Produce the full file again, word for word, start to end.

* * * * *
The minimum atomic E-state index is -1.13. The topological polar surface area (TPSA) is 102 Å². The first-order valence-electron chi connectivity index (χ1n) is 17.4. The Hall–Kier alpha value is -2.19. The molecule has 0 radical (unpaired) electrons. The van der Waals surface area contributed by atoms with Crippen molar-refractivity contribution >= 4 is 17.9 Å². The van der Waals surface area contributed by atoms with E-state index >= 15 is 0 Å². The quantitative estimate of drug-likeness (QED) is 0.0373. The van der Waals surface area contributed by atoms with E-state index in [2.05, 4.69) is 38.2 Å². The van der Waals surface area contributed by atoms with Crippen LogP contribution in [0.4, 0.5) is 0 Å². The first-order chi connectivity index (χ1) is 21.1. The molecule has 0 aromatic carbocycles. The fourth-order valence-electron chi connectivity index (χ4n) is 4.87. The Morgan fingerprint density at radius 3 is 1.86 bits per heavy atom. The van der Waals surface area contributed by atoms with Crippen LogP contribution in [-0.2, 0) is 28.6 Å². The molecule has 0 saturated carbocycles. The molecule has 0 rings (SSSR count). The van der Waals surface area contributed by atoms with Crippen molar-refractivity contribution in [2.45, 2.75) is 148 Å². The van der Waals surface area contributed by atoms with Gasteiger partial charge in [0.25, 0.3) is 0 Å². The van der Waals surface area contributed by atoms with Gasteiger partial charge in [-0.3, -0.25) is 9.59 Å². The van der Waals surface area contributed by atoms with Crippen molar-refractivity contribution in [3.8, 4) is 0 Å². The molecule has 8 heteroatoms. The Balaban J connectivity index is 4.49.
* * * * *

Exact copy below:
The minimum atomic E-state index is -1.13. The topological polar surface area (TPSA) is 102 Å². The first-order valence-electron chi connectivity index (χ1n) is 17.4. The Hall–Kier alpha value is -2.19. The molecule has 0 radical (unpaired) electrons. The van der Waals surface area contributed by atoms with Crippen molar-refractivity contribution >= 4 is 17.9 Å². The van der Waals surface area contributed by atoms with E-state index >= 15 is 0 Å². The quantitative estimate of drug-likeness (QED) is 0.0373. The van der Waals surface area contributed by atoms with E-state index in [2.05, 4.69) is 38.2 Å². The van der Waals surface area contributed by atoms with Crippen LogP contribution in [0.4, 0.5) is 0 Å². The first-order chi connectivity index (χ1) is 21.1. The molecule has 0 aromatic carbocycles. The fourth-order valence-electron chi connectivity index (χ4n) is 4.87. The Morgan fingerprint density at radius 3 is 1.86 bits per heavy atom. The van der Waals surface area contributed by atoms with Crippen LogP contribution in [-0.2, 0) is 28.6 Å². The molecule has 0 saturated carbocycles. The molecule has 0 rings (SSSR count). The van der Waals surface area contributed by atoms with Crippen molar-refractivity contribution in [2.45, 2.75) is 148 Å². The van der Waals surface area contributed by atoms with Gasteiger partial charge in [0.25, 0.3) is 0 Å². The van der Waals surface area contributed by atoms with Gasteiger partial charge in [-0.3, -0.25) is 9.59 Å². The van der Waals surface area contributed by atoms with Crippen molar-refractivity contribution in [3.8, 4) is 0 Å². The molecule has 8 heteroatoms. The Balaban J connectivity index is 4.49.